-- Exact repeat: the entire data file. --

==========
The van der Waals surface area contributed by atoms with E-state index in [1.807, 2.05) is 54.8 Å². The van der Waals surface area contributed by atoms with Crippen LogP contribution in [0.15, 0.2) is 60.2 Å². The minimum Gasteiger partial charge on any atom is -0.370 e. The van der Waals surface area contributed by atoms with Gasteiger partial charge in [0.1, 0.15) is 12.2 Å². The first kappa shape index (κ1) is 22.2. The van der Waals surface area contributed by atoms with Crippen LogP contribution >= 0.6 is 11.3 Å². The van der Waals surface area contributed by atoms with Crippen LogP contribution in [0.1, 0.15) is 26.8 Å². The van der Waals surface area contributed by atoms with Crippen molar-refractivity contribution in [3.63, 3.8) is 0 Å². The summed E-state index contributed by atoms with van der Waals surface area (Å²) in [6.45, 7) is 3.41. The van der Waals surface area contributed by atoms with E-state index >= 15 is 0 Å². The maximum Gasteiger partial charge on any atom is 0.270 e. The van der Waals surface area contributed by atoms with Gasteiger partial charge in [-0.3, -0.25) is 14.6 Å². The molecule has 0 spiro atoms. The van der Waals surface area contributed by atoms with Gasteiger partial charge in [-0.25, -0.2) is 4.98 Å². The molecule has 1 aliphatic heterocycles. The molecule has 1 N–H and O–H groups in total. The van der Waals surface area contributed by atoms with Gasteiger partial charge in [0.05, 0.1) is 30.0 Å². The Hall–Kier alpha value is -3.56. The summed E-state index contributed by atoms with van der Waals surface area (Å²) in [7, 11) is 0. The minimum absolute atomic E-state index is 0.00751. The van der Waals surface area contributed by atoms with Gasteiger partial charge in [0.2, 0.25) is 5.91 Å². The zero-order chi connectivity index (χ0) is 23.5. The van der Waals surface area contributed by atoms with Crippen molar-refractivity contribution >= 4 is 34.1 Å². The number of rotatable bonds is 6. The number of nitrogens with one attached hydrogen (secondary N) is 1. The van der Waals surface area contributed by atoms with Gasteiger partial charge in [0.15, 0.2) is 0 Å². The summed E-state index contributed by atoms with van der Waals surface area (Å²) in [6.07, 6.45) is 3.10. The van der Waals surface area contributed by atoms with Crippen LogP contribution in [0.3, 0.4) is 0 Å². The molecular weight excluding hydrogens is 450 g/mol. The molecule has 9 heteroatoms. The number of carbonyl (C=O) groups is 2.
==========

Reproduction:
The van der Waals surface area contributed by atoms with E-state index in [1.807, 2.05) is 54.8 Å². The van der Waals surface area contributed by atoms with Crippen LogP contribution in [0.15, 0.2) is 60.2 Å². The minimum Gasteiger partial charge on any atom is -0.370 e. The van der Waals surface area contributed by atoms with Gasteiger partial charge in [0.1, 0.15) is 12.2 Å². The first kappa shape index (κ1) is 22.2. The van der Waals surface area contributed by atoms with Crippen LogP contribution >= 0.6 is 11.3 Å². The van der Waals surface area contributed by atoms with Crippen LogP contribution in [0.1, 0.15) is 26.8 Å². The van der Waals surface area contributed by atoms with Crippen molar-refractivity contribution in [3.63, 3.8) is 0 Å². The summed E-state index contributed by atoms with van der Waals surface area (Å²) in [6.45, 7) is 3.41. The van der Waals surface area contributed by atoms with E-state index >= 15 is 0 Å². The maximum Gasteiger partial charge on any atom is 0.270 e. The van der Waals surface area contributed by atoms with Gasteiger partial charge in [-0.3, -0.25) is 14.6 Å². The molecule has 0 spiro atoms. The van der Waals surface area contributed by atoms with Gasteiger partial charge in [-0.25, -0.2) is 4.98 Å². The molecule has 1 aliphatic heterocycles. The molecule has 1 N–H and O–H groups in total. The van der Waals surface area contributed by atoms with Gasteiger partial charge in [0.05, 0.1) is 30.0 Å². The Hall–Kier alpha value is -3.56. The summed E-state index contributed by atoms with van der Waals surface area (Å²) in [7, 11) is 0. The minimum absolute atomic E-state index is 0.00751. The van der Waals surface area contributed by atoms with Gasteiger partial charge in [0.2, 0.25) is 5.91 Å². The zero-order chi connectivity index (χ0) is 23.5. The van der Waals surface area contributed by atoms with Crippen molar-refractivity contribution >= 4 is 34.1 Å². The number of rotatable bonds is 6. The number of nitrogens with one attached hydrogen (secondary N) is 1. The van der Waals surface area contributed by atoms with Gasteiger partial charge in [0.15, 0.2) is 0 Å². The summed E-state index contributed by atoms with van der Waals surface area (Å²) in [6.07, 6.45) is 3.10. The van der Waals surface area contributed by atoms with Crippen LogP contribution in [0.3, 0.4) is 0 Å². The molecular weight excluding hydrogens is 450 g/mol. The molecule has 9 heteroatoms. The number of carbonyl (C=O) groups is 2.